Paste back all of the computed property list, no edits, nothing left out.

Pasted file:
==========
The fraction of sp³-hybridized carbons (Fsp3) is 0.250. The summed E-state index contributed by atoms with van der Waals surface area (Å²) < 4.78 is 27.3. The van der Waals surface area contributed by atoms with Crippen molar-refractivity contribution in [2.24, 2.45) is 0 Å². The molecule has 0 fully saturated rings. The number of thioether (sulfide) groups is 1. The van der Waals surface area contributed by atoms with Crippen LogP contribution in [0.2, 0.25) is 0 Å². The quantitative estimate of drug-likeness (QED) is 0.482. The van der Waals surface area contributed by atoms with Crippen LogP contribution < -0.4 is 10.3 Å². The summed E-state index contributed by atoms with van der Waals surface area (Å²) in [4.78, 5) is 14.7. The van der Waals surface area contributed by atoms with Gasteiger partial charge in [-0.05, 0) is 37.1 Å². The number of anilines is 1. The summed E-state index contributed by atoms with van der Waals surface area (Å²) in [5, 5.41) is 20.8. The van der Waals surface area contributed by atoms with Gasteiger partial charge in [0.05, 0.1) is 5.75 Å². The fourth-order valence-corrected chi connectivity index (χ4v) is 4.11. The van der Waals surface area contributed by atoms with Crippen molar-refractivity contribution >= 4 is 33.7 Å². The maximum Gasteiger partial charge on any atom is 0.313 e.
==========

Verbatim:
The fraction of sp³-hybridized carbons (Fsp3) is 0.250. The summed E-state index contributed by atoms with van der Waals surface area (Å²) < 4.78 is 27.3. The van der Waals surface area contributed by atoms with Crippen molar-refractivity contribution in [2.24, 2.45) is 0 Å². The molecule has 0 fully saturated rings. The number of thioether (sulfide) groups is 1. The van der Waals surface area contributed by atoms with Crippen LogP contribution in [0.2, 0.25) is 0 Å². The quantitative estimate of drug-likeness (QED) is 0.482. The van der Waals surface area contributed by atoms with Crippen LogP contribution < -0.4 is 10.3 Å². The summed E-state index contributed by atoms with van der Waals surface area (Å²) in [4.78, 5) is 14.7. The van der Waals surface area contributed by atoms with Gasteiger partial charge in [-0.05, 0) is 37.1 Å². The number of anilines is 1. The summed E-state index contributed by atoms with van der Waals surface area (Å²) in [5, 5.41) is 20.8. The van der Waals surface area contributed by atoms with Gasteiger partial charge in [0.05, 0.1) is 5.75 Å². The fourth-order valence-corrected chi connectivity index (χ4v) is 4.11. The van der Waals surface area contributed by atoms with Crippen molar-refractivity contribution >= 4 is 33.7 Å². The maximum Gasteiger partial charge on any atom is 0.313 e.